This third season of Alias picks up right where the last season left off, with our pouty and annoying heroine Sydney Bristow (the aforementioned C-cup, Jennifer Garner) waking up on a street with two years of her life missing. Her long-time CIA love, Michael Vaughn (Michael Vartan), is married to a good-looking blonde named Lauren Reid (Melissa George), who works for the NSC and whose Dad is a US Senator, and her own father Jonathan ‘Jack’ Bristow (Victor Garber) is in jail for collaborating with a known terrorist in order to find her over the last couple of years. Shortly thereafter, Sydney learns that her arch nemesis, former SD-6 head Arvin Sloane (Ron Rifkin) has been given a full pardon and is now a world humanitarian, and her former SD-6 partner Agent Dixon (Carl Lumbly) is now the head of the L.A. branch of the CIA. SD-6 and the Alliance have been replaced by an even nastier group of international terrorists known as the Covenant, and Milo Rimbaldi is still the centre of all this black bag shenanigans.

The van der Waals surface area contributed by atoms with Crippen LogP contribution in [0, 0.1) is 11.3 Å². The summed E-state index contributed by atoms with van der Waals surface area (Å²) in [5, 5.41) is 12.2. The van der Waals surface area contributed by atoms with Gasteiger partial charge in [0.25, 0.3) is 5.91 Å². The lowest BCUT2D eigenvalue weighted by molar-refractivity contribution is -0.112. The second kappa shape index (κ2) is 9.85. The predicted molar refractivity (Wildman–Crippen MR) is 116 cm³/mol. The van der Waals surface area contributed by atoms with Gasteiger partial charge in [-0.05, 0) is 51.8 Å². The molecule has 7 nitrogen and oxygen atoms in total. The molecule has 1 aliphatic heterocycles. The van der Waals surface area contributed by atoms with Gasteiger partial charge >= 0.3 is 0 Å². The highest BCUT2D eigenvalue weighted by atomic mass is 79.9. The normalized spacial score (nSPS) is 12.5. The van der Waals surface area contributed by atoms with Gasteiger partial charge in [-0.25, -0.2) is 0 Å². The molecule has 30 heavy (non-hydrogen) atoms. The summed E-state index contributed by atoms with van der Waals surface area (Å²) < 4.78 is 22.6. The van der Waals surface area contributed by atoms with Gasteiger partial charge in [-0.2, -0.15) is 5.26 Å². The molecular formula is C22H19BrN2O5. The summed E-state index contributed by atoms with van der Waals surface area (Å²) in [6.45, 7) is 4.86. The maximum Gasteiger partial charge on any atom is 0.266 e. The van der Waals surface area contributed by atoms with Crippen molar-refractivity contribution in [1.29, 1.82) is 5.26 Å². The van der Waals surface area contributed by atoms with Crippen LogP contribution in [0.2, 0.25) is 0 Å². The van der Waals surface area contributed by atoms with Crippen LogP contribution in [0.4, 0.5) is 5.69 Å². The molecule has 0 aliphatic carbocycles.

In brief, Season 3 goes together like this:
1. The Two (41:12)
Where has Sydney been? And how will she cope with all the changes in her life?
2. Succession (39:16)
Will Sydney trade Sark for two CIA agents even if he may hold the key to her missing years?
3. Reunion (39:47)
Sydney and Vaughn are back together as a team on the CIA. Can they stop Sark from sabotaging a satellite system?
4. A Missing Link (41:26)
When Sydney is recognised by an infamous thief, she plays along to gain access to her lost past.
5. Repercussions (41:26)
When Sloane is kidnapped by an infamous arms dealer, a new opportunity for the CIA arises.